Wednesday, May 20, 2009


I am up at 2:00 in the morning because I have an obsession. And this time it isn't Target. Ever since my DC trip and the visit to the Holocaust museum I have been obsessed. I just cannot wrap my mind around the fact that this really happened.

I couldn't grasp it all at the museum because it was like information overload and I was very claustrophobic in there with all the people, but I couldn't get the image of the crematorium model out of my head. Telling people they are going to take a shower and then shoving them naked into a room and gassing them to death? And then all those shoes. All those people tortured for what? How could this happen? It wasn't just one man. Hitler didn't do it all alone. How could humans do this?

It sparked my interest so I started with watching Schindler's List a few weeks ago. That movie brought to life a lot of the things I saw in the museum. Like the walls of old photos. In the movie they took all their belongings and sorted them and one was a pile of family photos they took out of the suitcases. Another was a pile of shoes. The movie showed the difference between the ghettos and the concentration camps. It showed the cattle cars packed with people on top of each other. It gave real life images to the displays in the museum.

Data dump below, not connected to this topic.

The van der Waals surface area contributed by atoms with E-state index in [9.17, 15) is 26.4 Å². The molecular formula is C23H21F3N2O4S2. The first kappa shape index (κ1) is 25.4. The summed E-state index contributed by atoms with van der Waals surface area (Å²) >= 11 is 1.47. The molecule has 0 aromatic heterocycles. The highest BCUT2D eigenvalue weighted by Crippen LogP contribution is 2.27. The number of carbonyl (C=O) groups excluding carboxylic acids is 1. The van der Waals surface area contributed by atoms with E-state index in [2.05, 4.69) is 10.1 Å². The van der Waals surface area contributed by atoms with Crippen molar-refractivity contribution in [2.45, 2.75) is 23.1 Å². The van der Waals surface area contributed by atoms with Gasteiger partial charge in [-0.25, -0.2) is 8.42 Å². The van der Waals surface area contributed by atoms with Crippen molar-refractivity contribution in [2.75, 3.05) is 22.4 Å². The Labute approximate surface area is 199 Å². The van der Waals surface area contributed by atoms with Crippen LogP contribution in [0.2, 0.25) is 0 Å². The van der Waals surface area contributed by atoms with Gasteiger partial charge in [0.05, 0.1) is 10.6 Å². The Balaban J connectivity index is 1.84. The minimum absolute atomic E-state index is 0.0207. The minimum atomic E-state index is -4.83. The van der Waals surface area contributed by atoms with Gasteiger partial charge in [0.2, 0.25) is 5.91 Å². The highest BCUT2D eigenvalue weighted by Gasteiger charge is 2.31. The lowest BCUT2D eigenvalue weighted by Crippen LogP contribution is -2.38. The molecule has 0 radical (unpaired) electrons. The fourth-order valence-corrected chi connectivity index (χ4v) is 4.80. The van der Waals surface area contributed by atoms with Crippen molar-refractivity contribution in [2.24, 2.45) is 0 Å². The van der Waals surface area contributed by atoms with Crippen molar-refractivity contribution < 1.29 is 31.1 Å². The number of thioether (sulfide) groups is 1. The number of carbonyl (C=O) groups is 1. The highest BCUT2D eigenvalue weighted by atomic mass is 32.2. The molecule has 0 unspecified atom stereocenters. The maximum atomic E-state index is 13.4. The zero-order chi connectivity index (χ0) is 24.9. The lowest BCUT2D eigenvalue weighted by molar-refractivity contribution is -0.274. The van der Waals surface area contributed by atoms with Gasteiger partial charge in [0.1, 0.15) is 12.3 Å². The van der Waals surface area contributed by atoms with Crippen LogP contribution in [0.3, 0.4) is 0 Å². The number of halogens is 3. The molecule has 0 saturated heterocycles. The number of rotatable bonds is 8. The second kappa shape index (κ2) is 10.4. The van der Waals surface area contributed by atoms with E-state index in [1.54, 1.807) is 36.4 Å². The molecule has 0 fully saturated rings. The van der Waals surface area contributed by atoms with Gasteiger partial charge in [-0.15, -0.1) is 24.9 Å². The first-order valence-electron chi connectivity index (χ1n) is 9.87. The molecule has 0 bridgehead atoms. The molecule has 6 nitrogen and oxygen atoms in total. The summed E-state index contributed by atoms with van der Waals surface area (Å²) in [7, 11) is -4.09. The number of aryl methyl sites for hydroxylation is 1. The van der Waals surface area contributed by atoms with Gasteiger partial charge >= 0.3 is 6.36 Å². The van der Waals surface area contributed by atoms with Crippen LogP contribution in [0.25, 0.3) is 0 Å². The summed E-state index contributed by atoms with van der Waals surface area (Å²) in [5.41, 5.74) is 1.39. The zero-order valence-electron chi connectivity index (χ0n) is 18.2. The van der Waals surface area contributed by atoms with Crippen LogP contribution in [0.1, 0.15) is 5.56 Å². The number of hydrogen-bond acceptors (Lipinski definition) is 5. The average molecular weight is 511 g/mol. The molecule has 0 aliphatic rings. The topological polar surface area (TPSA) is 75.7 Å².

Today I just finished the book Night by Elie Wiesel. I could feel their hunger. I could feel the cold. I could feel the weakness and desire to just give up. Life came down to very very little for a lot of people in the struggle to survive. Family and food were their only priorities. Keeping each other alive the only goal.

Then tonight I thought I would put in the movie I had rented to try to fall asleep to. Someone told me the movie The Boy in the Striped Pajamas was about the Holocaust so I had to rent it. Needless to say I couldn't fall asleep. It was about this family and the dad is a Nazi soldier and they move to the country so he can run a concentration camp. Only the little boy doesn't know what is going on. He thinks it's a farm. In fact none of them knew the whole extent when they got there. (except the dad of course) The boy forms a friendship with one of the little boys in the camp because there are no other children in the area. He goes to visit him at the fence almost everyday. And let me tell you there is a shock at the end. I was boo hooing so hard I could barely watch it.